Closer, just across the strait in Chennai! And we get the NE monsoons as well! The west coast where I was born gets the SW monsoons and that is non stop rain for days although not as violent winds and drama as the NE.
Oh, goodness, you are close! When I first began living here, years ago, I used to go to Chennai often for what I called Visa expulsions. I guess it”s changed a lot since those days – I remember a lot of talk about an influx of “immigrants” from the north:)
Your well written post brought to mind what I read on Writing is Hard Work (http://writingishardwork.wordpress.com/2012/04/13/lazy-writing-and-how-to-avoid-it/) when he said, “Show, don’t tell”. I echo the comments above in that I felt that storm; your imagery was beautiful to read, to say nothing of engaging. Kept me reading to the end.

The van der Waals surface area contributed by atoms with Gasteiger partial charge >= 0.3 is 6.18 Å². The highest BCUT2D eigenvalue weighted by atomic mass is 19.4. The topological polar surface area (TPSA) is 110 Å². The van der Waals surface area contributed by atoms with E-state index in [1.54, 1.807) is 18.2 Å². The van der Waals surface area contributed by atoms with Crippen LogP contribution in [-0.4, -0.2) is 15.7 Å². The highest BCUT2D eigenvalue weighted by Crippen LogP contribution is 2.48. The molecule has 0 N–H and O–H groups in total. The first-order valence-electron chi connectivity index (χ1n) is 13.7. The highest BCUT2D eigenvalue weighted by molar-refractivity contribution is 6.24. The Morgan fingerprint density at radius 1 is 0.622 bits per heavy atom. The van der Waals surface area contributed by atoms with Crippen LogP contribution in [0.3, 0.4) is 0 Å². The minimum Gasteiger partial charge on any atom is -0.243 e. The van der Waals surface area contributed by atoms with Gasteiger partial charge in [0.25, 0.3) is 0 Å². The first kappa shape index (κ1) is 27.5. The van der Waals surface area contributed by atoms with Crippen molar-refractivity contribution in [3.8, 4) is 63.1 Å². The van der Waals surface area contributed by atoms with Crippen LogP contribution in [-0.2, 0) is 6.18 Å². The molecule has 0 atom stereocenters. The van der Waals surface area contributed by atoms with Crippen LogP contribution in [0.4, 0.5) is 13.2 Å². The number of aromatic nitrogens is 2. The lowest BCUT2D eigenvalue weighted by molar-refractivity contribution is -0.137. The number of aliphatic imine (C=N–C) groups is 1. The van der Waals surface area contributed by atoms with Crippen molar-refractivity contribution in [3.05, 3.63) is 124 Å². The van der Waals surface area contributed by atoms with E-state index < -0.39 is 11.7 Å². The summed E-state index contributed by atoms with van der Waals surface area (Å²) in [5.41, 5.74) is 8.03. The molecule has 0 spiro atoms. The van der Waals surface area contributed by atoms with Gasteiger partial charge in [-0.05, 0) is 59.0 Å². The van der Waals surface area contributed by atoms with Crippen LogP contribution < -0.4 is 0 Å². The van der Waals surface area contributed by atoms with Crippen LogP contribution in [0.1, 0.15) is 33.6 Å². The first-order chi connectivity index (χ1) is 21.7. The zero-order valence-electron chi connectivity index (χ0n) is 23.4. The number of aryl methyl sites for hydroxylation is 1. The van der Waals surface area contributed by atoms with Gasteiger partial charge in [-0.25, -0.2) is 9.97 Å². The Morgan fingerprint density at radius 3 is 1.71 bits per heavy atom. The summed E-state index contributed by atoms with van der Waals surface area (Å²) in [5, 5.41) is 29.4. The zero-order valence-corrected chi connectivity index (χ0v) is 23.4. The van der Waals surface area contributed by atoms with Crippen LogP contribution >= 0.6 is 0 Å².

That’s very kind of you Lynne. I’ll follow our link, thank you. We had another one tonight, a little less Ravana’s demons and more a deluge – I’ve been mopping up for ages.
“…the demented drumming of Ravana’s entire army on the roof.”
Love that. Look forward to reading more about your adventures, and thanks for the visit to mine.
Thank you, and you’re welcome. I’m trying to catch up with as many people as I can – hope I can get back as often as I’d like.
You writing is great . Pinky 🙂
Hey, thanks Pinky. I’ve enjoyed yours, as you know. 🙂